Starting on September 1, 2017, anyone over 18 years of age getting a drivers license for the first time will need to take a 1-hour online course similar to the course new drivers 15- to 17-years-old already take. This course, which is an effort of the “Impact Texas Young Drivers” program, aims to educate more motorists in Texas on distracted driving dangers.
Distracted Driving Course Goal is to Reduce Crashes Among all Texas Motorists
The Texas Department of Public Safety states that distracted driving contributed to an at least 109,000 crashes in 2016. These accidents resulted in more than 3,000 injuries.
Lonny Haschel, a DPS Trooper, says that “education is always a good thing” as he reminds us there are a lot of people sharing the same Texas roads each day. Haschel stresses the importance of limiting distractions while driving, which includes refraining from:
- Using electronics
- Programming mapping systems
- Attending to kids
- Getting too involved with passengers in the car
All of these things should be taken care of when a vehicle is stopped.
Scott Gonzales, a driver with Dallas Discount Towing for almost 2 decades, says that we used to be able to spot dangerous drivers like drunk drivers. Now, we have to wonder if a driver is being negligent due to texting behind the wheel or “Facebooking or something.”
Required Course Hopes to Add Another Layer of Education
The distracted driving online course hopefully will provide another layer of education for new drivers, despite their age. It’s not just young people that act irresponsibly. All new drivers in Texas will now need to look at the implications of distracted driving from a basic math perspective.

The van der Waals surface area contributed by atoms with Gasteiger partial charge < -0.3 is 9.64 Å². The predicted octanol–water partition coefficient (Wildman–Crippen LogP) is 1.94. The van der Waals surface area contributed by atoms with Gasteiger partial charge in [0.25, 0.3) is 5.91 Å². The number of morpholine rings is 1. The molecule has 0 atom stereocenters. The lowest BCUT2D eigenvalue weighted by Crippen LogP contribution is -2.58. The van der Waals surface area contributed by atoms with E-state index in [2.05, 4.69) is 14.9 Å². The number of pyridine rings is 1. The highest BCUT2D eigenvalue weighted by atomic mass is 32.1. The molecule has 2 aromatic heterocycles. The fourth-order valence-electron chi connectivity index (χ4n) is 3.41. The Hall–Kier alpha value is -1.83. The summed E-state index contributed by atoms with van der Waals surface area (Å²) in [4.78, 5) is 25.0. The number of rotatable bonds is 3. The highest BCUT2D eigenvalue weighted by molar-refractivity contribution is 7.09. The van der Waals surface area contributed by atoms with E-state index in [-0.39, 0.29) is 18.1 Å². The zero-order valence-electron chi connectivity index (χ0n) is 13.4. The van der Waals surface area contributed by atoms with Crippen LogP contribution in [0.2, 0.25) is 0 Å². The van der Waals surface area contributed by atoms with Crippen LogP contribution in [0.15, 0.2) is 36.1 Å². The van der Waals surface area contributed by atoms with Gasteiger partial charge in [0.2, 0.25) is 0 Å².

For example, it takes just 3 seconds driving at a speed of 65 mph to travel 100 yards. This is the length of a football field. A lot can happen within this distance, which means to stay safe on the road, keep other drivers safe, and look out for pedestrians, your eyes cannot be turned away for even 3 seconds.
Ways to Kick Distracted Driving to the Curb
Already licensed motorists can kick distracted driving to the curb, and potentially save lives, by paying attention to a few specific driving habits. Leaving tempting distractions like Kindles and iPads at home is a good idea, as is letting kids choose their own snacks and radio stations. If you must make an emergency phone call, pull over to the side of the road to keep everyone safe. Drivers who feel sleepy should not turn music up loud, but should instead pull over and rest – or ideally not drive in the first place.
Will the new required courses actually fulfill the goal of reducing vehicle crashes and personal injury? It’s too early to say, but any education on the dangerous realities of distracted driving seems to be heading in the right direction.
If you’ve been the victim of a distracted driver in the past and need assistance with legal compensation, the attorneys at Patterson Law Group want to help. Fill out the form on this page to contact us and we’ll be in touch with you promptly.